In the story, she plays a small but significant role. She is very protective of Kurtz and has much influence over him. It is she who leads a chant on the bank of the river when Kurtz leaves the Inner Station.

In Conrad's Heart of Darkness, Kurtz's mistress functions as a blank slate upon which the values and wealth of her society are displayed. Marlow frequently claims that women like Kurtz's African mistress are the keepers of naive illusions and that this role is, in fact, crucial, as these naive illusions are at the root of the social fictions that justify economic enterprise and colonial expansion. In return, women are the beneficiaries of much of the resulting wealth, just like the African mistress, who becomes an object upon which the success and status of the men can be displayed in the form of the ornaments with which she is lavished.

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Kurtz's African mistress acts as a foil to his Intended and symbolically represents his inherent savage nature. Marlow describes Kurtz's African mistress as being "savage" and "superb," as she wears magnificent jewelry and eloquently approaches Kurtz. She is aware that Marlow has come to take Kurtz away and openly displays her objection to Kurtz leaving the Inner Station. During the time that the novella was written and published, interracial relations were taboo, which magnifies Kurtz's rejection of the "civilized" world. In contrast, Kurtz's Intended is portrayed as civil, restrained, and naive. The behavior of Kurtz's Intended coincides with Marlow's perception of a civilized European woman while Kurtz's African mistress represents the primitive, unpredictable life in the Congolese wilderness. The African mistress also represents Kurtz's lustful nature and unrestrained desires apart from civilization. His relationship with the African mistress would never be recognized or considered acceptable in Europe, much like his questionable business practices in the Congolese jungle.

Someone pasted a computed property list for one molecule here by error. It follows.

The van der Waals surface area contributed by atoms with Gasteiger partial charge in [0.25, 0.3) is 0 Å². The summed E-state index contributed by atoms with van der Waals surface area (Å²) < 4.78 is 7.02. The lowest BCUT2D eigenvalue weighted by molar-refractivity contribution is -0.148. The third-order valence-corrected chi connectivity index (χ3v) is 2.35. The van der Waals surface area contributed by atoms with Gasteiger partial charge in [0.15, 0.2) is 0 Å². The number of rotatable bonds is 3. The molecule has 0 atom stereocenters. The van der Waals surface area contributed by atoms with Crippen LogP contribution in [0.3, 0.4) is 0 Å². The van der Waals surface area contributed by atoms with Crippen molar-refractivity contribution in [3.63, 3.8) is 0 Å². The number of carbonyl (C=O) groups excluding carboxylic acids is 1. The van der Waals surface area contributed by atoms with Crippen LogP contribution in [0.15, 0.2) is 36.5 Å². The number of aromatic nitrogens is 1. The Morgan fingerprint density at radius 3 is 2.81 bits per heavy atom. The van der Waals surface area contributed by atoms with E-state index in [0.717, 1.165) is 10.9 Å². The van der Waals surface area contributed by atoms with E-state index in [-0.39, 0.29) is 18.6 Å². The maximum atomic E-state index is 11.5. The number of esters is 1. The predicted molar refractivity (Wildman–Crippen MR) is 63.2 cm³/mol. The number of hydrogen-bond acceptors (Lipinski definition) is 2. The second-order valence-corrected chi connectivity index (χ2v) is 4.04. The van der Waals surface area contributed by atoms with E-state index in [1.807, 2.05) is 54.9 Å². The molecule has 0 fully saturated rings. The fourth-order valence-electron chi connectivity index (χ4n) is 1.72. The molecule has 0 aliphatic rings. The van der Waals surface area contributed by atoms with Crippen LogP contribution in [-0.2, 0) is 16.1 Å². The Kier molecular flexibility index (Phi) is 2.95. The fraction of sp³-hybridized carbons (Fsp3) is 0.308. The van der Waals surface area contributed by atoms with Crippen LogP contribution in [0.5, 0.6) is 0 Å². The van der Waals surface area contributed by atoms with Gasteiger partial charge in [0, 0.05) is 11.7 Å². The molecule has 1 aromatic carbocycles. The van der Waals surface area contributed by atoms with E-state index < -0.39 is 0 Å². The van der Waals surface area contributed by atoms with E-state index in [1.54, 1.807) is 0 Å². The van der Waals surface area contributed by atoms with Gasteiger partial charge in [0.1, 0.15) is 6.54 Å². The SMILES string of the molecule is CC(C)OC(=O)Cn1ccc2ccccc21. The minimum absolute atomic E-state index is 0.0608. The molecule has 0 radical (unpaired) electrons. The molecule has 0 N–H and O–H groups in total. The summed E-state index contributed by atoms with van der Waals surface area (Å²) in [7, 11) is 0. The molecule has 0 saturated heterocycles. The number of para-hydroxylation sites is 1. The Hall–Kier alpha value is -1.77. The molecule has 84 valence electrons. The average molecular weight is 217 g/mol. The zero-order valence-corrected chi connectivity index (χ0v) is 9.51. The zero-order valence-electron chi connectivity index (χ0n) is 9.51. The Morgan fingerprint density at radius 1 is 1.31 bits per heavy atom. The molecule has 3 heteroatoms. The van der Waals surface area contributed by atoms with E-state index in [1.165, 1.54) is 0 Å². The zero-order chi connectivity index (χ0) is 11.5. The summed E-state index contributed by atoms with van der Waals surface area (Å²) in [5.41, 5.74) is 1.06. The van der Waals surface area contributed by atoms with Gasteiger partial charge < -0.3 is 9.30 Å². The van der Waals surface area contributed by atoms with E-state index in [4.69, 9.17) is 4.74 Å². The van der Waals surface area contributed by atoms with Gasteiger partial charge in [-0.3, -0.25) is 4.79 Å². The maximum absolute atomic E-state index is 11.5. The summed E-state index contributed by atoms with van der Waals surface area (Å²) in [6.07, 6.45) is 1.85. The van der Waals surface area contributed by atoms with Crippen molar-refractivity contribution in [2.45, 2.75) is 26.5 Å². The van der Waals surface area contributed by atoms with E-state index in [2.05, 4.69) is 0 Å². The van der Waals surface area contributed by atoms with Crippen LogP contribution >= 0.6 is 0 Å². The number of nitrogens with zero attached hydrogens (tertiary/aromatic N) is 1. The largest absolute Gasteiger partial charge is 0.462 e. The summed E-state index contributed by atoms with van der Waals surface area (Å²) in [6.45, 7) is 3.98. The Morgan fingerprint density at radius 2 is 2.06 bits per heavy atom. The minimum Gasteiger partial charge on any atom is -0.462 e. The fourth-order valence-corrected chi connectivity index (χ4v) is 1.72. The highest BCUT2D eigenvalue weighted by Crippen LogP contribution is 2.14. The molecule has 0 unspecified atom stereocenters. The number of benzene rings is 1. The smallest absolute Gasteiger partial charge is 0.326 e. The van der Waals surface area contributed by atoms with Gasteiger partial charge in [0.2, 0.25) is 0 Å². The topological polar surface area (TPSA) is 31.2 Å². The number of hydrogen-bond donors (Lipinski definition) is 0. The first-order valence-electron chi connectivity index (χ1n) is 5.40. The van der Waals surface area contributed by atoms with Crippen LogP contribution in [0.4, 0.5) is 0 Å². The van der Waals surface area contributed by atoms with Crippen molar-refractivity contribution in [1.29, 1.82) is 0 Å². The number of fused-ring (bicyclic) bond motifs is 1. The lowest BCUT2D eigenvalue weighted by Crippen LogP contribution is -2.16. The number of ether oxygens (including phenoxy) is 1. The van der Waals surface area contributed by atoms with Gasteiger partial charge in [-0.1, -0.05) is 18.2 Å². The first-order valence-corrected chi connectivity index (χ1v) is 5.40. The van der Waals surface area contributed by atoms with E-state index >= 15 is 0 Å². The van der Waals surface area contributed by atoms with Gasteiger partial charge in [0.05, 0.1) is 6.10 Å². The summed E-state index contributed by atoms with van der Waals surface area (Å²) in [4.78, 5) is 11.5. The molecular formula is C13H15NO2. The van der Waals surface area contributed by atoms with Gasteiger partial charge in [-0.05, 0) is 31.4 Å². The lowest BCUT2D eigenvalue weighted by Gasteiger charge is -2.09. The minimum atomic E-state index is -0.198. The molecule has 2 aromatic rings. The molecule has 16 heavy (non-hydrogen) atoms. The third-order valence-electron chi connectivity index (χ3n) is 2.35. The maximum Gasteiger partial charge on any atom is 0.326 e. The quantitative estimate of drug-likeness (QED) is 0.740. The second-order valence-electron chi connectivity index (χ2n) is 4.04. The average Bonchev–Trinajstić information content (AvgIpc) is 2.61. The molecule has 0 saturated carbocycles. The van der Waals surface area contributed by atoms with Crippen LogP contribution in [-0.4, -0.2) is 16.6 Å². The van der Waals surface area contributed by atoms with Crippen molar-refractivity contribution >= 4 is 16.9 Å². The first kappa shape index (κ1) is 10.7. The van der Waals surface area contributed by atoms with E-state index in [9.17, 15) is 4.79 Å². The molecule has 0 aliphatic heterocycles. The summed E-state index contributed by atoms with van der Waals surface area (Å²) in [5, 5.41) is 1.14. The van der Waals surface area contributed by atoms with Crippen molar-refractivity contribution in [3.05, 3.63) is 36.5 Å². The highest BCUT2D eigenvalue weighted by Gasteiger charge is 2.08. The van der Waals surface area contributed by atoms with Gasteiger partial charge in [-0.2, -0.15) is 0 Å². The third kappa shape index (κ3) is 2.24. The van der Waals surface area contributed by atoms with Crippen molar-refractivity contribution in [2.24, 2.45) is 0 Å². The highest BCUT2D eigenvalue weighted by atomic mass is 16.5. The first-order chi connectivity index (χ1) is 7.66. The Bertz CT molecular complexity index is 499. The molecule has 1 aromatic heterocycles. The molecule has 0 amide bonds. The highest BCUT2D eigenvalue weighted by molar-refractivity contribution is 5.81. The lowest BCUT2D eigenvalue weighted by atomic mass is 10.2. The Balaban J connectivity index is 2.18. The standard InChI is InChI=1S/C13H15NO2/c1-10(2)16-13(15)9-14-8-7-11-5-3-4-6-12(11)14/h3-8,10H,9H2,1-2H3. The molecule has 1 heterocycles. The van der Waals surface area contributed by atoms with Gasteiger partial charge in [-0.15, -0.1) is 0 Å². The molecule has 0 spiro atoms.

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In Heart of Darkness, female characters play a stereotypical role and appear quite infrequently.  Only a few women appear at all, and they serve as elements of contrast for Marlow. 

The Black Mistress in particular serves to contrast Kurtz's Intended.  The Intended is pure, innocent and believes wholly in the goodness of her fiance Kurtz.  The Black Mistress is wild, loud, and vicious, having been Kurtz  lover during his descent into darkness.  She is described as ‘‘wild-eyed and magnificent." 

The contrast between these two women represent the differences between the Kurtz who left The Intended in Belgium and the Kurtz who is worshipped by the natives in the Congo.    They represent, in effect, the duality of his existence.

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Just a few pointers to get you started. It is very important to compare the black mistress to the Intended of Kurtz. Both of course have relations with Kurtz, but the Black Mistress, in the way that she is described and the role she has, seems to symbolise the "darkness" of Africa and the open sexuality that she embodies. It is entirely appropriate therefore that Kurtz has a relationship with her, as this symbolises his relationship with Africa as a whole and how he is able to acknowledge his darker side.